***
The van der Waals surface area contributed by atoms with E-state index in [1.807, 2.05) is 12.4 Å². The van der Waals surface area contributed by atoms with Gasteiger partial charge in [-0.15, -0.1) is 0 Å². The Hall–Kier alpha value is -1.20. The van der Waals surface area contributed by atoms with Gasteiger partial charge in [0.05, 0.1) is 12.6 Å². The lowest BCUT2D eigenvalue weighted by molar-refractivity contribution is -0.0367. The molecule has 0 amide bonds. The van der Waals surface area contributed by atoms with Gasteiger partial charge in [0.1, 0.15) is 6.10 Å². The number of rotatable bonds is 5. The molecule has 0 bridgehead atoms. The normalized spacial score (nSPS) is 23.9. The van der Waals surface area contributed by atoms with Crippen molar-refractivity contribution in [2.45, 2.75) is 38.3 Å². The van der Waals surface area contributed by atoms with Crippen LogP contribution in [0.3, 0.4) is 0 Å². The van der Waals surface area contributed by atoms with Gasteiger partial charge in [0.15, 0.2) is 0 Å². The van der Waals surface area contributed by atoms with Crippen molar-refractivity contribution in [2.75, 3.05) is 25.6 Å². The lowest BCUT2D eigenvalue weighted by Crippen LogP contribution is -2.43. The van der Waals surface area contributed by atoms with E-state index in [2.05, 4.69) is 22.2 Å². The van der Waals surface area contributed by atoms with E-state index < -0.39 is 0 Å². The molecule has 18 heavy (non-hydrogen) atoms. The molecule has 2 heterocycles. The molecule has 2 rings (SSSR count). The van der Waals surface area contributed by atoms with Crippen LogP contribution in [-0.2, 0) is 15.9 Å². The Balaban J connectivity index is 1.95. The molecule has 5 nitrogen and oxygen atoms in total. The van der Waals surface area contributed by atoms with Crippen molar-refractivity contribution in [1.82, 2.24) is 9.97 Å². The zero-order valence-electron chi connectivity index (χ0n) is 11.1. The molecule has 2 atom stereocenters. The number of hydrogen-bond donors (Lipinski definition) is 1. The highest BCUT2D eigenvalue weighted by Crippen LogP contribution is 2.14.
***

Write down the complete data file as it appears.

The van der Waals surface area contributed by atoms with E-state index in [1.807, 2.05) is 12.4 Å². The van der Waals surface area contributed by atoms with Gasteiger partial charge in [-0.15, -0.1) is 0 Å². The Hall–Kier alpha value is -1.20. The van der Waals surface area contributed by atoms with Gasteiger partial charge in [0.05, 0.1) is 12.6 Å². The lowest BCUT2D eigenvalue weighted by molar-refractivity contribution is -0.0367. The molecule has 0 amide bonds. The van der Waals surface area contributed by atoms with Gasteiger partial charge in [0.1, 0.15) is 6.10 Å². The number of rotatable bonds is 5. The molecule has 0 bridgehead atoms. The normalized spacial score (nSPS) is 23.9. The van der Waals surface area contributed by atoms with Crippen molar-refractivity contribution in [2.45, 2.75) is 38.3 Å². The van der Waals surface area contributed by atoms with Crippen LogP contribution in [0.3, 0.4) is 0 Å². The van der Waals surface area contributed by atoms with Gasteiger partial charge in [0.15, 0.2) is 0 Å². The van der Waals surface area contributed by atoms with Crippen molar-refractivity contribution in [2.75, 3.05) is 25.6 Å². The lowest BCUT2D eigenvalue weighted by Crippen LogP contribution is -2.43. The van der Waals surface area contributed by atoms with E-state index in [2.05, 4.69) is 22.2 Å². The van der Waals surface area contributed by atoms with E-state index < -0.39 is 0 Å². The molecule has 18 heavy (non-hydrogen) atoms. The molecule has 2 heterocycles. The molecule has 2 rings (SSSR count). The van der Waals surface area contributed by atoms with Crippen LogP contribution in [-0.2, 0) is 15.9 Å². The Balaban J connectivity index is 1.95. The molecule has 5 nitrogen and oxygen atoms in total. The van der Waals surface area contributed by atoms with Crippen molar-refractivity contribution in [1.82, 2.24) is 9.97 Å². The zero-order valence-electron chi connectivity index (χ0n) is 11.1. The molecule has 2 atom stereocenters. The number of hydrogen-bond donors (Lipinski definition) is 1. The highest BCUT2D eigenvalue weighted by Crippen LogP contribution is 2.14.